Some will hear all this and still prefer to follow a schedule. That is perfectly fine, but tuning in to effort is still part of the process. Even with a schedule, you must be willing to adapt to what you are capable of doing and how you are responding. To do that, you need to pay attention to how you feel; you’ll need to know yourself.
Walter Bortz, professor of medicine and a masters marathoner, wrote in his book The Roadmap to 100, “If there were a first rule of longevity, it would be the command ‘Know Thyself,’ handed down to us from the Delphic Oracle some 3,000 years ago. Our bodies constantly give us feedback on our internal workings.” The ability to run by feel is the result of knowing yourself.
What Should I Do Today?
Effort-based training isn’t a tool only to employ as you age. Many of the most successful lifetime competitors approached running this way from the beginning. Training by effort frees you from the tyranny of the training schedule and the watch; protects you from overtraining; helps you discover your strengths, your limits, and the type of training that works best for you; and removes much of the stress—at whatever your age.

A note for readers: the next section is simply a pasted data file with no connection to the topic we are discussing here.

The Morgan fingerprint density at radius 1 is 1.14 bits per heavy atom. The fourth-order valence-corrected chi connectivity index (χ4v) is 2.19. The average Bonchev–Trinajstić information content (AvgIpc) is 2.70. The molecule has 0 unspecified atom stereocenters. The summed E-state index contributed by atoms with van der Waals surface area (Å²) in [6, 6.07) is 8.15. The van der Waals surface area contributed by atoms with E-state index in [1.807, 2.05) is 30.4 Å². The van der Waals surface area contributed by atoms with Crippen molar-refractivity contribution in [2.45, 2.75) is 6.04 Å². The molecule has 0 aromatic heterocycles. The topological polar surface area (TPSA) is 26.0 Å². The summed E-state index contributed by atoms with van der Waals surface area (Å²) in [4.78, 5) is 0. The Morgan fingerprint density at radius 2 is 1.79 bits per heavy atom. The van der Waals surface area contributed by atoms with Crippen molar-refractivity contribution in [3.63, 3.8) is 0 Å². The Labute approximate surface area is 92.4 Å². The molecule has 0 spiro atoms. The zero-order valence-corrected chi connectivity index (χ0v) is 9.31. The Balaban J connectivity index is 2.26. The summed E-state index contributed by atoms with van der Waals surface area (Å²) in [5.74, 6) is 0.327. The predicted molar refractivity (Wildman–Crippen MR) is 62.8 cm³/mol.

To learn how to train by effort requires changes in habits and tools. You have to leave your GPS watch behind (or learn to ignore it). If you do look at a watch, discipline yourself to treat it simply as information—this is what pace this effort level feels like today—not as a judgment or a guide to how hard you should run.
Many runners who train by effort find the GPS can be helpful in that it keeps track without you having to. But consider checking it after the run to find out what pace that effort level was on this day or on a specific repeat or hill. Looking at it every mile and speeding up or slowing down based on the numbers you see is counterproductive. You must instead tune in to what feels right for the workout and trust yourself.